The Luxury to Express One’s Feelings: An Interview with Housam Al-Mosilli

by    /  April 24, 2017  / Comments Off on The Luxury to Express One’s Feelings: An Interview with Housam Al-Mosilli

When you talk about labeling, it reminds me of the problem of generalizing the conflict in Syria and what it means to be Syrian that you’ve talked about before. How do you try to respond to overgeneralization with your writing?

I’m trying to get across that Syrians– or anybody of any nationality or race or anything in the world– we are in the first thing individuals. Each of us has our own separate and important story. Each human on this earth has his own very important life to tell about, and he is not the same as his neighbor, or his brother even. I witnessed something other people have witnessed, but each individual has his own point of view. Sometimes we share something like politics, or economics, but we are very different. It’s a matter of people who can express themselves, and I think art is usually good for when you want to express something or when you want to fight generalization.

We are in the first thing individuals. Each of us has our own separate and important story.

I remember there was an animated Iranian movie nominated for the Oscars maybe three or four years ago called Persepolis; it’s about an Iranian writer living in France, and she decides to go back to her country. She speaks the truth there: that all the people are individuals– they have their own story, their own life, their own careers, and she was one of them.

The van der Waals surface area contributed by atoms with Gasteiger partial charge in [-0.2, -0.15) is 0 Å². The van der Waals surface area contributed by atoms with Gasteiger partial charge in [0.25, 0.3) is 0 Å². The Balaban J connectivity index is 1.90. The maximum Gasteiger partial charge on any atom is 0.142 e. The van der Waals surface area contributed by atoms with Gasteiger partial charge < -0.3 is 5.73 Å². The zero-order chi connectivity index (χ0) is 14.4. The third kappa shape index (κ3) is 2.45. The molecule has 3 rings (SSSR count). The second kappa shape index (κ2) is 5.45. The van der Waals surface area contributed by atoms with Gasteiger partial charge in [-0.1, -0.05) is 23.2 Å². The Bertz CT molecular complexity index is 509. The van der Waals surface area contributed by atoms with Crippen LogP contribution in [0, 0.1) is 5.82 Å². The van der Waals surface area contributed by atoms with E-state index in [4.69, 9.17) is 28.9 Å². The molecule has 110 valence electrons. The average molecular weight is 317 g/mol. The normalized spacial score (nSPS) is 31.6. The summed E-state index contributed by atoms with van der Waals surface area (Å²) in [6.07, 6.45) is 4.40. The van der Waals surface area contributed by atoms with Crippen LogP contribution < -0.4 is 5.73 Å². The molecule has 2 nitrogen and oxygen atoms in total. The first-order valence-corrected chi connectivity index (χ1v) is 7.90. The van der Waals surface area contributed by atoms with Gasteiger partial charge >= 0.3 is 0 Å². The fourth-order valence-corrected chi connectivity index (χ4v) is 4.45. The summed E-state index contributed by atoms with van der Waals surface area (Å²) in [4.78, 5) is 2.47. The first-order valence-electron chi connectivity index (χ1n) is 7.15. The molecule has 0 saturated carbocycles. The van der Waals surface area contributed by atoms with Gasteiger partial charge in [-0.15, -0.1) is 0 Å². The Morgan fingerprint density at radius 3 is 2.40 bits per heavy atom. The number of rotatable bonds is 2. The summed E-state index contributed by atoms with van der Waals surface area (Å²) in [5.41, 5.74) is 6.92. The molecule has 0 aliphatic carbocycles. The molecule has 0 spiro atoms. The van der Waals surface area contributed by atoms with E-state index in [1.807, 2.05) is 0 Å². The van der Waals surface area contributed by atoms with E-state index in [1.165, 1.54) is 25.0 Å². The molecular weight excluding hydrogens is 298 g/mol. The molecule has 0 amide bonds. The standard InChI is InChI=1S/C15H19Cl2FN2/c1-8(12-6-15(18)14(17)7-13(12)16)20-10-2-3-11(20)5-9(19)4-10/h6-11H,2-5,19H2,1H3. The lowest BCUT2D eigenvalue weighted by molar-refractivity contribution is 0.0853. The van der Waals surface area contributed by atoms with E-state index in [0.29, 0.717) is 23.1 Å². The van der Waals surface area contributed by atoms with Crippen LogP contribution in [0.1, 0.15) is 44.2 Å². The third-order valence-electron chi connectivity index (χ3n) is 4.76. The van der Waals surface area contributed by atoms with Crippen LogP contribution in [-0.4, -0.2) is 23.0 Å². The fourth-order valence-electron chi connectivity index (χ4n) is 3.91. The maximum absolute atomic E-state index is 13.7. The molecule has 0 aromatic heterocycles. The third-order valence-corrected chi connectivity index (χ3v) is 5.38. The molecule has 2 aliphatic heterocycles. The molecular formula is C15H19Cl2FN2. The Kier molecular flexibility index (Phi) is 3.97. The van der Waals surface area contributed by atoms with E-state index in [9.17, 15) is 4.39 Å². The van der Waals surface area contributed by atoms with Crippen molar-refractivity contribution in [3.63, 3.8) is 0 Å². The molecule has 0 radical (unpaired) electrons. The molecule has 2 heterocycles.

We can’t say “Iranians”, or that the writer of this movie, with her own story, will speak for everybody in Iran. Maybe if you went to Iran you would think that some things are the same, but definitely the people aren’t all the same. And that’s what I’m trying to do when I’m writing short stories. I’m writing about very different people sometimes. I wrote two different short stories about the army and soldiers. And one of the soldiers was pure evil and the other was an angel. One was helping people and the other was killing them. Even for the soldiers, we can’t say that soldiers are the same. They are humans first. 

How much of your work has been translated into other languages? 

I have a few translated texts: some longer texts, some poetry, and some nonfiction texts. I have a short story that was translated into Swedish. I have several texts translated into other languages, but mostly to Swedish and then to English.  When I was in Istanbul, I wrote “The Memories of the Lost.”  I remember people liked this text a lot, but still– actually I did not like it when “Diary of the Silent” was translated, for example. When it was translated to Swedish first and then English, a newspaper in Sweden wanted to republish it. So it was republished here. And then at the Courrier International in France, one of the editors read it in Swedish and he wanted to translate it into French and publish in the Courrier. This text has been translated into several languages. But I don’t know how I feel about it; I’m still confused about it. 

Do you feel like something is lost when your work gets translated into other languages? 

Yes, of course. I have already translated four books. I just delivered the last book three weeks ago to the publisher, and I know how hard the translator worked on it. However, the original text will never be the same as the translated one.

When Your Home Leaves You: Life in Sweden

You’ve said you spend about six hours a day watching the news. What are you looking for when you watch? What kind of material are you gathering? What kind of effect does it have on you?